BTW -

    Dave: That's the exact method of edits I used in Cubase - the crossfading in Cubase sucked, so I went this route and drew my own fades. I found it to be FAR more flexible (though more time consuming.) Of course, Wavelab's crossfades are excellent, so that's not so much of an issue.

  5. DavidSpearritt

    DavidSpearritt Well-Known Member

    Brisbane, Australia
    Home Page:
    I find the montage editing to be very productive. If the artist wants to compare another edit option, I can add a third or forth montage track and put the necessary clips into these. By muting the tracks containing the original edits, one can listen to and compare two or more options very quickly.

    The clip based metaphor in the limitless track montage works well for me, you have great control over the edges of them, the amplitude and panning of them and in copying and moving them. It is intuitive and productive. Some 28 crossfade options allow you to do anything when they intersect.

    For multitrack editing, I generally mix to stereo first then edit the stereo clips. But you can just edit all the track clips separately. I think the author is going to add an enhancement so that adjusting one clip edge will do the lot.

    I think the main justified complaints with Wavelab are the limited options for routing and mixing in the master section. As I said, I have never had a project where this was required, or I deliberately prepare and master the files first if I need outboard processing.

    I certainly haven't been doing any surround editing or mastering and will probably voluntarily retire before I go down that path. :)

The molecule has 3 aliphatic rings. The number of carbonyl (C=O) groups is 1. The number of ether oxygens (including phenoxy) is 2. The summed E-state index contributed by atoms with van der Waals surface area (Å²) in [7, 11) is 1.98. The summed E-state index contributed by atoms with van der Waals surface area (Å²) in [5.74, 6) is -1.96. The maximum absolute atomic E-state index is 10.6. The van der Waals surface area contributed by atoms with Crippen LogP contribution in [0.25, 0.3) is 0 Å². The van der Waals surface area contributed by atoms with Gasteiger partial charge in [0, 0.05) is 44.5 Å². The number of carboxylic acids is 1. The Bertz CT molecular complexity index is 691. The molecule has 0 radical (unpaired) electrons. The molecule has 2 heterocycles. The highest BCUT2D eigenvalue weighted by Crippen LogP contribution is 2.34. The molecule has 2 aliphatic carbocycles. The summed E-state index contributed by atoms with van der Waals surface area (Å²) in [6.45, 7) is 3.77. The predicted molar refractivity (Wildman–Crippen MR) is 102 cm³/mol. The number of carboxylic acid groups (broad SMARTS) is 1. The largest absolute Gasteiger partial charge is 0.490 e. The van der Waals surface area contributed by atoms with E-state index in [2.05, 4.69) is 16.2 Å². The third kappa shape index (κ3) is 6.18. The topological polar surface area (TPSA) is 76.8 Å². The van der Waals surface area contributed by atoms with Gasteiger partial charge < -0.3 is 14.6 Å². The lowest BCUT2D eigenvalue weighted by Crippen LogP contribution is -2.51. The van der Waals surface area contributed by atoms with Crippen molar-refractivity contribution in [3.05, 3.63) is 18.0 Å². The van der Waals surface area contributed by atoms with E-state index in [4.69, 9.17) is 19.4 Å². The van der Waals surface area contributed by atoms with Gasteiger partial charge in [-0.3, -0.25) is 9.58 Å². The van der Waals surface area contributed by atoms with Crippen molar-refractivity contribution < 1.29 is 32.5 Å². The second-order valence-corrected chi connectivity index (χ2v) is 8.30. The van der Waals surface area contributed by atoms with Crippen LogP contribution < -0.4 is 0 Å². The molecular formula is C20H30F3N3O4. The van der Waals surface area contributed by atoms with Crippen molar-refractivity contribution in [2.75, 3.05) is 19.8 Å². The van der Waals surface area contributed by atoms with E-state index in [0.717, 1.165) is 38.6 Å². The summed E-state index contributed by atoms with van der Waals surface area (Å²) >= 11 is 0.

6. Thomas W. Bethel

    Thomas W. Bethel Well-Known Member

    Oberlin, OH
    Home Page:
    Having used Wavelab since version 1.6 for all my mastering I can say nothing but GREAT things about it.

    As others have pointed out it is a GREAT program and the MONTAGE feature is something I use every week for producing two radio shows. I literally could not do what I do in the time alloted without WL.

    I also has very good support from Philippe Goutier, who is PG in the Wavelab forum and is the creator of WL. On the forum he answers questions from end users and takes suggestions for the next release and helps even Newbies when they run into problems. All in all a very nice way to keep in touch with the programmer. Not something you see all the time.

    I would recommend it highly.
  7. John Stafford

    John Stafford Well-Known Member

    First off, thanks David for replying to my post. I couldn't post yesterday for some reason. What I really wanted to know was whether it would encourage a different approach to working, and from what you've posted, I think it would do just that. I always find that any new editing paradigm is very stimulating, even if it is possible to do the same thing with the software I already have in a round about way; besides, I like to jump between different programs. Maybe some day I'll learn to use one program properly and just stick with it!